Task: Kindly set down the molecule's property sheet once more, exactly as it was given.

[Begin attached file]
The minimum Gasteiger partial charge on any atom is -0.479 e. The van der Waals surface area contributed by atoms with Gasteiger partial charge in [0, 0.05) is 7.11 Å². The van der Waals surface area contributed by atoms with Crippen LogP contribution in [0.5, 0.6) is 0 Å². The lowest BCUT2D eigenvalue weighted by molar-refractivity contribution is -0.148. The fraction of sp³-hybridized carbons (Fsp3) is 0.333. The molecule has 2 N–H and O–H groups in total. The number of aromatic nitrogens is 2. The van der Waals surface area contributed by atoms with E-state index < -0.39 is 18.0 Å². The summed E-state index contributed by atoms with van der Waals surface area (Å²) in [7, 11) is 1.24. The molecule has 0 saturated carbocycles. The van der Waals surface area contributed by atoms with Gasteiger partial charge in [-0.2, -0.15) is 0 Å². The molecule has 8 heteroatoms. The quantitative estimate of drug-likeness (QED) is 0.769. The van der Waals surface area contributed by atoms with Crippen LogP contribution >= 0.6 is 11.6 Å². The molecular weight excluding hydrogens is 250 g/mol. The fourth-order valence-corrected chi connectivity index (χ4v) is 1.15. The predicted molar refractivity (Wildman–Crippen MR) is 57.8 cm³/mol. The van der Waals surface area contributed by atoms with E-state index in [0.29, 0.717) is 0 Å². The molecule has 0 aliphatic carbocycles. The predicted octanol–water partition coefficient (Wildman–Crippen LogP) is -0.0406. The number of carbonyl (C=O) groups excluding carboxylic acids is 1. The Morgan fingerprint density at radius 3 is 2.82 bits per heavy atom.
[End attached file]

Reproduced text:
The minimum Gasteiger partial charge on any atom is -0.479 e. The van der Waals surface area contributed by atoms with Gasteiger partial charge in [0, 0.05) is 7.11 Å². The van der Waals surface area contributed by atoms with Crippen LogP contribution in [0.5, 0.6) is 0 Å². The lowest BCUT2D eigenvalue weighted by molar-refractivity contribution is -0.148. The fraction of sp³-hybridized carbons (Fsp3) is 0.333. The molecule has 2 N–H and O–H groups in total. The number of aromatic nitrogens is 2. The van der Waals surface area contributed by atoms with E-state index < -0.39 is 18.0 Å². The summed E-state index contributed by atoms with van der Waals surface area (Å²) in [7, 11) is 1.24. The molecule has 0 saturated carbocycles. The van der Waals surface area contributed by atoms with Gasteiger partial charge in [-0.2, -0.15) is 0 Å². The molecule has 8 heteroatoms. The quantitative estimate of drug-likeness (QED) is 0.769. The van der Waals surface area contributed by atoms with Crippen LogP contribution >= 0.6 is 11.6 Å². The molecular weight excluding hydrogens is 250 g/mol. The fourth-order valence-corrected chi connectivity index (χ4v) is 1.15. The predicted molar refractivity (Wildman–Crippen MR) is 57.8 cm³/mol. The van der Waals surface area contributed by atoms with E-state index in [0.29, 0.717) is 0 Å². The molecule has 0 aliphatic carbocycles. The predicted octanol–water partition coefficient (Wildman–Crippen LogP) is -0.0406. The number of carbonyl (C=O) groups excluding carboxylic acids is 1. The Morgan fingerprint density at radius 3 is 2.82 bits per heavy atom.